The regulation also specifically lists the circumstances to apply enhanced due diligence (EDD) measures, which includes any transaction or business relationship involving a person established in high-risk third countries, or involving a Political Exposed Person (PEP), a family member or known associate of a PEP, the transaction is complex and unusually large, or there is an unusual pattern of transactions. 

The threshold to undertake customer due diligence has also been reduced to €10,000 when trading in cash for goods, regardless of whether this takes place over several linked transactions or just a single one.

The definition of a ‘Politically Exposed Person’ has also been extended to include UK domestic PEPs. Firms will be required to make sure domestic PEPs are recognised and categorised accordingly as well as applying enhanced due diligence. If you have a business relationship with a PEP or a family member or known close associate you must as minimum:

1) Have senior management approval for establishing a business relationship or continuing the business relationship.

2) Take adequate measures to establish the source of wealth or the source of funds. 

3) Conduct enhanced ongoing monitoring of the business relationship.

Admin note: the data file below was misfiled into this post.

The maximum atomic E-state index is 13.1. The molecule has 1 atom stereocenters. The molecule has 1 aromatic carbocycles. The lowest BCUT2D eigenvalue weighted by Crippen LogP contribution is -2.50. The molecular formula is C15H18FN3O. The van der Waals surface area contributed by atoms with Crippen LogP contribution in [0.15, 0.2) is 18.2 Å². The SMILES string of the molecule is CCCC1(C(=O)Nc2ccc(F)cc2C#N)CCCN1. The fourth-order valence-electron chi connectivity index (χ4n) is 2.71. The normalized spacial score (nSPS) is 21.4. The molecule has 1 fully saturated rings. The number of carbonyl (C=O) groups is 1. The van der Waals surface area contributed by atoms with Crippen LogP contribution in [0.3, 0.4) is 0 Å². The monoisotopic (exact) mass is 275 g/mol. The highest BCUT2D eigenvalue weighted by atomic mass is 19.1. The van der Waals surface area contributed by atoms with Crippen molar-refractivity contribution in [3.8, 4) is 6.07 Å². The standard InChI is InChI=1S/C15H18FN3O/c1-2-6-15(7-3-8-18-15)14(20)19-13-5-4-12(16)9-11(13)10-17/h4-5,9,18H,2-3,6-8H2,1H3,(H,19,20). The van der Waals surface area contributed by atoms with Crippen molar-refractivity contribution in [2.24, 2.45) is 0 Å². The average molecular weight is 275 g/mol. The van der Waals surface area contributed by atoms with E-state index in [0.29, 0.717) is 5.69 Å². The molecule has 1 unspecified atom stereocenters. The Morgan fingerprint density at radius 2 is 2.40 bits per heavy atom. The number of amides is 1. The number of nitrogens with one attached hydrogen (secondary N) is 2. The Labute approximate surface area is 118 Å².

It also goes without saying that any suspicious attempted or completed transactions must be reported. 

What else is new?

There are a number of significant changes to the regulation that will put a strain on the already busy life of an accountant. But the silver lining is that they’ll help you avoid unwitting involvement in money-laundering activities. 

So what are the most important changes?

The new regulation has a much stronger emphasis on a risk-based approach, especially regarding requirements of documented client risk assessments. 

Preparing for AML 

The prospect of keeping up with all the changes to AML can seem daunting. Those looking for a good place to start should follow these steps:

1. Review and revise your  AML policies and procedures

2. Review and revise  your AML written risk assessment

3. Ensure awareness and training of staff on AML

4. Review specific industry guidance 

The Consultative Committee of Accountancy Bodies (CCAB) has prepared draft guidance on the new AML regulation specifically for the accountancy sector, which is waiting HM Treasury approval.  This has already been published on the CCAB website

IRIS also has its own Anti-Money Laundering solution that will help you stay compliant and minimise the impact the new regulation will have on your workload 

Posted by
Vladimir Briskin
1 November 2017